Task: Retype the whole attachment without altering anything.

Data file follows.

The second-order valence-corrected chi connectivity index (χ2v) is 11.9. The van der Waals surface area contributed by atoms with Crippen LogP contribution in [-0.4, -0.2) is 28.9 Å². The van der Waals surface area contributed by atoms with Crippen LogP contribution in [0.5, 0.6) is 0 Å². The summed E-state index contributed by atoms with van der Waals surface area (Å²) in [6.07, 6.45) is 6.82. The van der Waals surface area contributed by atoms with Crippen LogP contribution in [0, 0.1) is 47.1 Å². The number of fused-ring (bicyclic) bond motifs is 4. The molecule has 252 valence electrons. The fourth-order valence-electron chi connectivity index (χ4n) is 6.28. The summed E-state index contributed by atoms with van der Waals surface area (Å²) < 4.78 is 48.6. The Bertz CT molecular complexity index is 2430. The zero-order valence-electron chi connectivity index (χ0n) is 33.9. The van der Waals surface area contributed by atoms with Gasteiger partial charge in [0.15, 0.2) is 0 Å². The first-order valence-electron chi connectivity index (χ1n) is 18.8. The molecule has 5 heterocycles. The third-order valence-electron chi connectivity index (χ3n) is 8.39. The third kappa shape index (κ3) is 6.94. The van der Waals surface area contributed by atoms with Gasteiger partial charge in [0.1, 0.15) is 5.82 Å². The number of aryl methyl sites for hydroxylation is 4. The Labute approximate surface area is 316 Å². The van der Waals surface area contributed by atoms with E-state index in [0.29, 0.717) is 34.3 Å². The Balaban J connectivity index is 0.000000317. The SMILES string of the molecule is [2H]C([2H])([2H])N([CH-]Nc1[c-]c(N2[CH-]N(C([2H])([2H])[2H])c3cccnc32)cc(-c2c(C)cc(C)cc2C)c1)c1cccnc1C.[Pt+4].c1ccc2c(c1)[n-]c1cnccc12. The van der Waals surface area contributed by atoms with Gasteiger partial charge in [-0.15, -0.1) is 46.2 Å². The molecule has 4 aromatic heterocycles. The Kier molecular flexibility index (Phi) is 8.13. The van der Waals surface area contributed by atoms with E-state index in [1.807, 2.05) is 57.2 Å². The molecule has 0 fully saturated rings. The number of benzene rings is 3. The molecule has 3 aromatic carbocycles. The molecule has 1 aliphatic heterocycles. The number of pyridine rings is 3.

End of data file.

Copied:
The second-order valence-corrected chi connectivity index (χ2v) is 11.9. The van der Waals surface area contributed by atoms with Crippen LogP contribution in [-0.4, -0.2) is 28.9 Å². The van der Waals surface area contributed by atoms with Crippen LogP contribution in [0.5, 0.6) is 0 Å². The summed E-state index contributed by atoms with van der Waals surface area (Å²) in [6.07, 6.45) is 6.82. The van der Waals surface area contributed by atoms with Crippen LogP contribution in [0, 0.1) is 47.1 Å². The number of fused-ring (bicyclic) bond motifs is 4. The molecule has 252 valence electrons. The fourth-order valence-electron chi connectivity index (χ4n) is 6.28. The summed E-state index contributed by atoms with van der Waals surface area (Å²) < 4.78 is 48.6. The Bertz CT molecular complexity index is 2430. The zero-order valence-electron chi connectivity index (χ0n) is 33.9. The van der Waals surface area contributed by atoms with Gasteiger partial charge in [0.15, 0.2) is 0 Å². The first-order valence-electron chi connectivity index (χ1n) is 18.8. The molecule has 5 heterocycles. The third-order valence-electron chi connectivity index (χ3n) is 8.39. The third kappa shape index (κ3) is 6.94. The van der Waals surface area contributed by atoms with Gasteiger partial charge in [0.1, 0.15) is 5.82 Å². The number of aryl methyl sites for hydroxylation is 4. The Labute approximate surface area is 316 Å². The van der Waals surface area contributed by atoms with E-state index in [0.29, 0.717) is 34.3 Å². The Balaban J connectivity index is 0.000000317. The SMILES string of the molecule is [2H]C([2H])([2H])N([CH-]Nc1[c-]c(N2[CH-]N(C([2H])([2H])[2H])c3cccnc32)cc(-c2c(C)cc(C)cc2C)c1)c1cccnc1C.[Pt+4].c1ccc2c(c1)[n-]c1cnccc12. The van der Waals surface area contributed by atoms with Gasteiger partial charge in [-0.15, -0.1) is 46.2 Å². The molecule has 4 aromatic heterocycles. The Kier molecular flexibility index (Phi) is 8.13. The van der Waals surface area contributed by atoms with E-state index in [1.807, 2.05) is 57.2 Å². The molecule has 0 fully saturated rings. The number of benzene rings is 3. The molecule has 3 aromatic carbocycles. The molecule has 1 aliphatic heterocycles. The number of pyridine rings is 3.